Analysis
The current report compares baseline perimetry and tonometry data with findings at the 3-month follow-up visit. Changes in visual fields were calculated as the difference in MD values between the 3-month visit and baseline. Differences in numeric change in MD values between the untreated and treated groups were compared. The numbers of eyes who improved in MD by ≥1, ≥2, or ≥3 dB were counted. 
It may be logical to assume that IOP reduction could not improve test point locations with normal sensitivities. Therefore, changes in visual fields also were calculated as the difference in age-corrected threshold values at test points showing a significant depression at the P < 1% level (flagged as P < 1% or P < 0.5% in the total deviation probability maps) at any of the two baseline tests or at the 3-month follow-up test. The numerical change in dB was compared between the untreated and treated groups, and a subanalysis was performed of better or worse eyes as determined by median split of baseline MD. 
Intraocular pressure reduction was calculated as the difference between the IOP value at the 3-month visit and the baseline IOP. The association between IOP reduction and change in MD was calculated by linear regression, separately for treated and untreated individuals. The association between age at baseline, untreated baseline IOP, and baseline MD on one hand and change in MD on the other hand was analyzed by linear regression analysis separately for the treated and the untreated groups. 
In the 76% (194/255) of individuals who were enrolled on the basis of having manifest glaucoma in just one eye, findings in that eye were included in the analysis. In individuals with manifest glaucoma in both eyes, findings in both eyes were included in the analysis. Comparisons between treated and untreated groups were performed by the mixed models procedure with individuals as a random factor to adjust for possible dependence between the two eyes of the same individual. A P value <5% was considered to be statistically significant.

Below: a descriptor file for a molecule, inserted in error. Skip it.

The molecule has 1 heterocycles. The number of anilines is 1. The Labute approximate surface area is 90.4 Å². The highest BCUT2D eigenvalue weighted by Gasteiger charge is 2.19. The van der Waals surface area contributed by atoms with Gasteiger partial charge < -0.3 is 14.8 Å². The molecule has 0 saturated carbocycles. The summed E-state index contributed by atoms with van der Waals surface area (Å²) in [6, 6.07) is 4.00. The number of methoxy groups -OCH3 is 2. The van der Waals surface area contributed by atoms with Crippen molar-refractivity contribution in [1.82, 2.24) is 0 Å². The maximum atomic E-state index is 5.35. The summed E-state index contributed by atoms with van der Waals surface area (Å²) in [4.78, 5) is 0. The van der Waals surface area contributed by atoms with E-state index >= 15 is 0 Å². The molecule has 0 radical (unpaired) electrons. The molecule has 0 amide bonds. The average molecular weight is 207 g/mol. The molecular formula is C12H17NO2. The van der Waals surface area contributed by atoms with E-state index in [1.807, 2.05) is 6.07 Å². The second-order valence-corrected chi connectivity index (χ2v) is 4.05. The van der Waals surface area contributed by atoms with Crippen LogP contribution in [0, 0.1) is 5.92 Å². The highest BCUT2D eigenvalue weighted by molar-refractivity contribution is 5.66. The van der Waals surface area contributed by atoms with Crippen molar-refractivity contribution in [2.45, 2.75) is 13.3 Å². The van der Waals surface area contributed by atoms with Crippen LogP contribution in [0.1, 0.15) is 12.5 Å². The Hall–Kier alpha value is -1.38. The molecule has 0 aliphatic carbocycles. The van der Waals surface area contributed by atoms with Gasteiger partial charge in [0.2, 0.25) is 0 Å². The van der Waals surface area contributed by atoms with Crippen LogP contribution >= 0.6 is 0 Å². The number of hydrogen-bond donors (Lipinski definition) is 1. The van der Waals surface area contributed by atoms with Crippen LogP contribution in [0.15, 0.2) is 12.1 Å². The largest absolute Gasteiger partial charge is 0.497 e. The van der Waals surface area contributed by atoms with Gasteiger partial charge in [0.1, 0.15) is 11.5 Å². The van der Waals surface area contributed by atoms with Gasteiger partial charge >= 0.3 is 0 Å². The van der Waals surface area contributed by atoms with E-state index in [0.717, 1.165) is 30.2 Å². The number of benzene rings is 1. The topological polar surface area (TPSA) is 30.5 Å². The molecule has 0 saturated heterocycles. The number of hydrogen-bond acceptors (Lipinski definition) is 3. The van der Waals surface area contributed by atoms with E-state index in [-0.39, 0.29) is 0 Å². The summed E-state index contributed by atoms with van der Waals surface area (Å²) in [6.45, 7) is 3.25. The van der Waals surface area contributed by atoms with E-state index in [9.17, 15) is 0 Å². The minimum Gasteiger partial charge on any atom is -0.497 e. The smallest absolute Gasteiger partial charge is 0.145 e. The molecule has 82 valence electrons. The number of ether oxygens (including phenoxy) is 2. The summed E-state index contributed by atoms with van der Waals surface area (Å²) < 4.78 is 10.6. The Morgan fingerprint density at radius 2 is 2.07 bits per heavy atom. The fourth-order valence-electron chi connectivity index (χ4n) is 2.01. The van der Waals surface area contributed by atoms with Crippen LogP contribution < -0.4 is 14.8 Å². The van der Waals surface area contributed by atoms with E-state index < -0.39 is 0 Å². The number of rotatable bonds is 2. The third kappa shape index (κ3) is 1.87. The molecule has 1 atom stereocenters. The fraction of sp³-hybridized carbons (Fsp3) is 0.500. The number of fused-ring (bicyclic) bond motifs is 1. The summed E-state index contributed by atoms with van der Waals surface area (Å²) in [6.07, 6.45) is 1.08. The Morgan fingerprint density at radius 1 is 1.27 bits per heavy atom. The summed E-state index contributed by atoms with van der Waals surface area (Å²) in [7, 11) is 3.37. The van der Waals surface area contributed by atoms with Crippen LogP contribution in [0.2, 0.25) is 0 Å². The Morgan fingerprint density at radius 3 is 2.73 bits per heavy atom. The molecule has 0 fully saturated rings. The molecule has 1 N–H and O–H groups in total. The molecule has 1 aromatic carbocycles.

The statistical analyses were performed using the Statistical Package for the Social Sciences (SPSS), version 22.0 (IBM Corp., Armonk, NY, USA). 
Results
A total of 255 individuals, 90 men and 165 women, was included in EMGT. Mean age at enrollment was 68 years, ranging from 50 to 79. Of the individuals, 129 were randomized to IOP-reducing treatment and 126 to no treatment. Three-month follow-up data were missing for two individuals, one randomized to treatment and the other to no treatment; thus, the results here are based on 312 eyes, 152 untreated and 160 treated, of 253 individuals. 
Deterioration in MD was seen somewhat more often than improvement. The same proportion of eyes, 61% of treated and untreated eyes, had a worse MD at the 3-month visit than at baseline. The numerical changes in MD were small and negative, indicating a slight deterioration; the mean change was −0.15 dB (standard deviation [SD] = 1.52) among treated and −0.44 dB (SD = 2.05) among untreated eyes. The distributions of those changes were not statistically different (P = 0.16), and the proportions of patients improving by ≥1, ≥2, and ≥3 dB after 3 months also were the same or almost the same among untreated and treated eyes (see Table). 
Table
 
Proportions of Eyes With Improved MD Values After Baseline at ≥1, ≥2, and ≥3 dB Levels
Table
 
Proportions of Eyes With Improved MD Values After Baseline at ≥1, ≥2, and ≥3 dB Levels
The median number of test points per eye with significantly depressed age-corrected threshold values at the P < 1% level was 10 (IQR = 13.25) at the first baseline test, 8 (IQR = 11.25) at the second baseline test, and 9 (IQR = 13.75) at the 3-month follow-up tests among the untreated eyes, the corresponding numbers among the treated eyes were 11 (IQR = 14.75), 10 (IQR = 15.75), and 11 (IQR = 14). The numeric changes in age-corrected threshold values at those points were small and negative, indicating slight deterioration; the mean individual change was −0.45 dB (SD = 3.96) among untreated and −0.38 dB (SD = 3.26) among treated eyes (P = 0.88). The subanalysis of eyes that were better and worse at baseline, as indicated by MD, revealed no significant differences between treated and untreated eyes. The median deterioration of −0.14 dB (IQR = 3.63) for treated and −0.26 dB (IQR = 5.40) for untreated among those with worse MD (P = 0.20), and −0.31 dB (IQR = 4.07), and −0.02 dB (IQR = 4.70), respectively, for the ones with better MD (P = 0.24).